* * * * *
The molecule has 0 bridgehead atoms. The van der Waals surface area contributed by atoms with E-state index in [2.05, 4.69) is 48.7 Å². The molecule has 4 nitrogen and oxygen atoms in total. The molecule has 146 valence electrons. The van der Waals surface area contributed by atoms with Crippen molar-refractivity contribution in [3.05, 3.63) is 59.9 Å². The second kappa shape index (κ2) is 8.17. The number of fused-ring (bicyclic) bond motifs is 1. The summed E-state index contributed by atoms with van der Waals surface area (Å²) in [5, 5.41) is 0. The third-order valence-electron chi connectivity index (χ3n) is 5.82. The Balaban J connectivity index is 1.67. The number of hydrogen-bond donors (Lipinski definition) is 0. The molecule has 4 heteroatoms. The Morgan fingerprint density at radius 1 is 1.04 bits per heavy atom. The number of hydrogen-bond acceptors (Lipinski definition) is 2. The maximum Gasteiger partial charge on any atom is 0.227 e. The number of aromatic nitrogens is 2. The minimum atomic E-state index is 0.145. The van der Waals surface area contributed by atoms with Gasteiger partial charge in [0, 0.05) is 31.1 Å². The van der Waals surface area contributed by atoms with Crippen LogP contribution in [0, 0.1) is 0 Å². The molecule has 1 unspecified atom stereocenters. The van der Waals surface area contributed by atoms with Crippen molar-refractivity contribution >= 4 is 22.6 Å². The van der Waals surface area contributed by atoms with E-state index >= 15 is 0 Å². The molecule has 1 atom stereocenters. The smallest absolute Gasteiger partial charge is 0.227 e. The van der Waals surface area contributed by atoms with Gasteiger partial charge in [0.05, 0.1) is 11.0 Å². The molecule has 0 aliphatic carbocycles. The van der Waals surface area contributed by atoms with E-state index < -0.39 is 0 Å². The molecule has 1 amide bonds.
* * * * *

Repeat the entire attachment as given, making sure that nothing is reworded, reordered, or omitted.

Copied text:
The molecule has 0 bridgehead atoms. The van der Waals surface area contributed by atoms with E-state index in [2.05, 4.69) is 48.7 Å². The molecule has 4 nitrogen and oxygen atoms in total. The molecule has 146 valence electrons. The van der Waals surface area contributed by atoms with Crippen molar-refractivity contribution in [3.05, 3.63) is 59.9 Å². The second kappa shape index (κ2) is 8.17. The number of fused-ring (bicyclic) bond motifs is 1. The summed E-state index contributed by atoms with van der Waals surface area (Å²) in [5, 5.41) is 0. The third-order valence-electron chi connectivity index (χ3n) is 5.82. The Balaban J connectivity index is 1.67. The number of hydrogen-bond donors (Lipinski definition) is 0. The molecule has 4 heteroatoms. The Morgan fingerprint density at radius 1 is 1.04 bits per heavy atom. The number of hydrogen-bond acceptors (Lipinski definition) is 2. The maximum Gasteiger partial charge on any atom is 0.227 e. The number of aromatic nitrogens is 2. The minimum atomic E-state index is 0.145. The van der Waals surface area contributed by atoms with Gasteiger partial charge in [0, 0.05) is 31.1 Å². The van der Waals surface area contributed by atoms with Crippen LogP contribution in [0, 0.1) is 0 Å². The molecule has 1 unspecified atom stereocenters. The van der Waals surface area contributed by atoms with Crippen molar-refractivity contribution >= 4 is 22.6 Å². The van der Waals surface area contributed by atoms with E-state index >= 15 is 0 Å². The molecule has 1 atom stereocenters. The smallest absolute Gasteiger partial charge is 0.227 e. The van der Waals surface area contributed by atoms with Gasteiger partial charge in [0.05, 0.1) is 11.0 Å². The molecule has 0 aliphatic carbocycles. The van der Waals surface area contributed by atoms with E-state index < -0.39 is 0 Å². The molecule has 1 amide bonds.